DIY Mango Jam: a step-by-step guide to the best homemade mango jam

By: Maddie Christy

Have you ever wondered how to make homemade jam? Or thought about it, but figured it was much too hard?

You’re in the right place! And I felt the same way as you a couple days ago before the ECHO experts taught me how to make jam for the first time!

Join me on the blog today in learning to make the best (seriously, I love this stuff!) homemade mango jam.  This is an easy step-by-step method for any experience level, and we’ll have lots of tips and tricks from experts along the way!

Let’s jump right in!

First, you’ll need lots of mangoes! Here’s what we started with.


4 cups chopped mangoes

1/2 cup lemon juice

1/2 tsp butter

1 box Sure Jell (fruit pectin)

4 cups sugar

(This recipe yields approximately 7, 8 oz. jars of jam)


Step One: Prep

Wash the mangoes and place a bag in the sink to collect scraps for composting.

Also collect and measure sugar, lemon juice, butter, and pectin. Set aside to combine in a later step.

Step Two: Peel

Peel all the skin off the mangoes either in a circular motion or in vertical slices. Collect the scraps in a bag for composting.

Step Three: Slice and Squeeze

Slice and squeeze the mangoes. Get as much fruit off the pit as possible. Collect it all in a bowl. It will all be mashed eventually so don’t worry about making it look nice!

Step Four: Begin boiling

Measure out 4 cups of chopped or mashed mango. The consistency is your choice. Keep in mind that big chunks will boil down. The ECHO experts prefer a chunky mango jam to a smoother version.

Combine mango, lemon juice, butter, and pectin in a large pot.

Bring it to a rolling boil.

What is a rolling boil?! It means the mangoes can be stirred and it will keep boiling instead of dying down like they would if they were just simmering.

Step Five: Add sugar

Once the mixture has begun boiling, stir in 4 cups of sugar.

Bring the new mixture back to a boil.

Let the jam mixture boil for 3 minutes. Seriously! 3 whole minutes. Set a timer!

It’s important to get this step right in order for the sugar to have the proper reaction that creates the jam consistency. Science says so, and so do the ECHO experts!

Step Six: Fill jars

After 3 minutes, ladle the jam into jars. This recipe should yield about 7, 8 oz. jars.

We recommend using a funnel! (Which you can purchase here).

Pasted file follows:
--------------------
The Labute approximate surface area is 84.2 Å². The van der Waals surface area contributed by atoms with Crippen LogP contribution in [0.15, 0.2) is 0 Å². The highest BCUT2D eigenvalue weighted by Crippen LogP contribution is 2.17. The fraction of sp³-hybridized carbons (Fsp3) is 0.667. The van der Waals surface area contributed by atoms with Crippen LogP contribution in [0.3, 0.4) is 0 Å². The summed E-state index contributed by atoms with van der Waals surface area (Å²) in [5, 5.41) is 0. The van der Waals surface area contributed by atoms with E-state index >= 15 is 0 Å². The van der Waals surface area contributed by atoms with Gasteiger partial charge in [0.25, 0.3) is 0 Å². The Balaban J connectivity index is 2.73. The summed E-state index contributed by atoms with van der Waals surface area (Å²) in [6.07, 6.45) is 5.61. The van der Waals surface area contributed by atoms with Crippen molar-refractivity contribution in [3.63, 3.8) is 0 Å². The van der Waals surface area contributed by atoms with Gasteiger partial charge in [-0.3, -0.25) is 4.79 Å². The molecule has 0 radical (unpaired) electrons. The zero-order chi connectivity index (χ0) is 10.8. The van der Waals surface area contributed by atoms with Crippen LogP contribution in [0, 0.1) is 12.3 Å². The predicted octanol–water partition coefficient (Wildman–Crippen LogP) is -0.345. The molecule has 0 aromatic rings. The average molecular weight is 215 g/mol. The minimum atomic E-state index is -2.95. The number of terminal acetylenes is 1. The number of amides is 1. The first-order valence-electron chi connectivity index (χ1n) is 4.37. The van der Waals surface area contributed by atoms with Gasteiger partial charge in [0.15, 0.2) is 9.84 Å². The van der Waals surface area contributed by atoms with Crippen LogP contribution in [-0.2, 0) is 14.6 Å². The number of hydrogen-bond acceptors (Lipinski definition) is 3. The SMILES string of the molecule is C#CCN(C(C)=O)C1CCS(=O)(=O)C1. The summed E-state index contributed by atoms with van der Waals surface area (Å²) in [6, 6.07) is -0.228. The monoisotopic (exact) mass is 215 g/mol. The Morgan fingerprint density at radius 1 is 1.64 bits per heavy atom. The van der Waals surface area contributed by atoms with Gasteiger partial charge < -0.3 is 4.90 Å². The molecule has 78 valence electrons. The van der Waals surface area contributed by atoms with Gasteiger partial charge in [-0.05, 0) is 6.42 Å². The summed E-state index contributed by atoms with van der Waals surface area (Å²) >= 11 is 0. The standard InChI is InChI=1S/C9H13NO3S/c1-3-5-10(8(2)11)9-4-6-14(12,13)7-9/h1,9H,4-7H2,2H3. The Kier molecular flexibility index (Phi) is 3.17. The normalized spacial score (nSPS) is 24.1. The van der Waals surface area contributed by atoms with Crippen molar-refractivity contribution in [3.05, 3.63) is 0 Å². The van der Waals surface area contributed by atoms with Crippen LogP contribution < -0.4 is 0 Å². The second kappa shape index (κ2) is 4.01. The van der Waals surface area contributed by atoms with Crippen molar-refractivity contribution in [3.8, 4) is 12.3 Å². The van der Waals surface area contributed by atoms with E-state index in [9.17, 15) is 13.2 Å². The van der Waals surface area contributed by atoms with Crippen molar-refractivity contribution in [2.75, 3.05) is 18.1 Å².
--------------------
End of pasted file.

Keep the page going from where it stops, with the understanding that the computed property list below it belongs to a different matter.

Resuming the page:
Do not fill the jar to the brim. Leave about 1/4 of an inch of space at the top.

Lightly screw on caps.

Step Seven: Hot water bath

Submerge cans in a pot of boiling water.

To ensure they are properly sealed, boil for 10 minutes! Again, this is important. Set a timer for 10 whole minutes!

Step Eight: Remove, cool, and enjoy!

Carefully remove jars from boiling water. Jars will be hot. 

The experts at ECHO recommend a canning jar lifter. This is the best tool for taking the hot cans out of the boiling water safely.

Set them aside on the counter to cool. We suggest leaving them out overnight. Jars may make popping sounds- this is a good sign! It means they are sealing.

After jars have cooled,  keep them in a cool dry place and use within 18 months to 2 years! Consider labeling your new favorite jam with an “enjoy-by” date.

Once opened, store the jam in the refrigerator.


And there you have it! A simple eight-step process for mango jam that’s perfect for beginners or experts.

If you try this recipe at home tweet us a photo @ECHO_net or tag us on Instagram or Facebook @echofightshunger. We would love to see your results!

Check back next week for another post with ideas for a  variety of uses for this delicious mango jam!!

Maddie Christy

// Maddie is one of two 5-week storytelling interns at ECHO, and a student at Bethel University’s Johnson School of Journalism. Follow the ECHO blog and ECHO News magazine for more of her work! 


ECHO provides sustainable options to world hunger through agricultural training, innovative options, and networking with community leaders and missionaries in 180 countries and online through ECHO seeks to find agricultural solutions for families growing food under difficult conditions. ECHO’s international headquarters is located in Fort Myers, FL. Visit


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